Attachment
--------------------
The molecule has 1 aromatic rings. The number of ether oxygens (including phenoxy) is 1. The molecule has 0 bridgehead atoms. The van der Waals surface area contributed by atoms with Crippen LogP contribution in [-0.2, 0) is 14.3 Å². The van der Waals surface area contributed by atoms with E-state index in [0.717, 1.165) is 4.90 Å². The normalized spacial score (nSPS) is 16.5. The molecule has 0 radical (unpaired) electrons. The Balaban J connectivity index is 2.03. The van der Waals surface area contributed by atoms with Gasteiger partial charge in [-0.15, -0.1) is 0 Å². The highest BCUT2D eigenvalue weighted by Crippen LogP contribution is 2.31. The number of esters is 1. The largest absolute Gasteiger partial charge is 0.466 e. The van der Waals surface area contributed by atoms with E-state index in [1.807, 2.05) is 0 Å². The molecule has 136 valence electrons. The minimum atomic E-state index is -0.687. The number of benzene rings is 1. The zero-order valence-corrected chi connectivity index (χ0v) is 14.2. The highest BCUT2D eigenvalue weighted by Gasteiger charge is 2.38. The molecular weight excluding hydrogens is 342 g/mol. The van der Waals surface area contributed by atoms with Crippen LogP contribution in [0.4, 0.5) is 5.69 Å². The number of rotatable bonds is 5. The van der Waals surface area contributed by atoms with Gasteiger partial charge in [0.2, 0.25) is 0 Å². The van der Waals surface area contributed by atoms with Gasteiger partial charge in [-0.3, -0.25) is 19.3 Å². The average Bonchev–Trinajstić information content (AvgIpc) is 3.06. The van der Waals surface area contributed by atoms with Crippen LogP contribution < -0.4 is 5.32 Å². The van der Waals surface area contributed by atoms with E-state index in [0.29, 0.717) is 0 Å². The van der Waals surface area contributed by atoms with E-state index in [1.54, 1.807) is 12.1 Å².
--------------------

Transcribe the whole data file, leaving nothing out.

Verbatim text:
The molecule has 1 aromatic rings. The number of ether oxygens (including phenoxy) is 1. The molecule has 0 bridgehead atoms. The van der Waals surface area contributed by atoms with Crippen LogP contribution in [-0.2, 0) is 14.3 Å². The van der Waals surface area contributed by atoms with E-state index in [0.717, 1.165) is 4.90 Å². The normalized spacial score (nSPS) is 16.5. The molecule has 0 radical (unpaired) electrons. The Balaban J connectivity index is 2.03. The van der Waals surface area contributed by atoms with Gasteiger partial charge in [-0.15, -0.1) is 0 Å². The highest BCUT2D eigenvalue weighted by Crippen LogP contribution is 2.31. The number of esters is 1. The largest absolute Gasteiger partial charge is 0.466 e. The van der Waals surface area contributed by atoms with E-state index in [1.807, 2.05) is 0 Å². The molecule has 136 valence electrons. The minimum atomic E-state index is -0.687. The number of benzene rings is 1. The zero-order valence-corrected chi connectivity index (χ0v) is 14.2. The highest BCUT2D eigenvalue weighted by Gasteiger charge is 2.38. The molecular weight excluding hydrogens is 342 g/mol. The van der Waals surface area contributed by atoms with Crippen LogP contribution in [0.4, 0.5) is 5.69 Å². The number of rotatable bonds is 5. The van der Waals surface area contributed by atoms with Gasteiger partial charge in [0.2, 0.25) is 0 Å². The van der Waals surface area contributed by atoms with Gasteiger partial charge in [-0.3, -0.25) is 19.3 Å². The average Bonchev–Trinajstić information content (AvgIpc) is 3.06. The van der Waals surface area contributed by atoms with Crippen LogP contribution < -0.4 is 5.32 Å². The van der Waals surface area contributed by atoms with E-state index in [0.29, 0.717) is 0 Å². The van der Waals surface area contributed by atoms with E-state index in [1.54, 1.807) is 12.1 Å².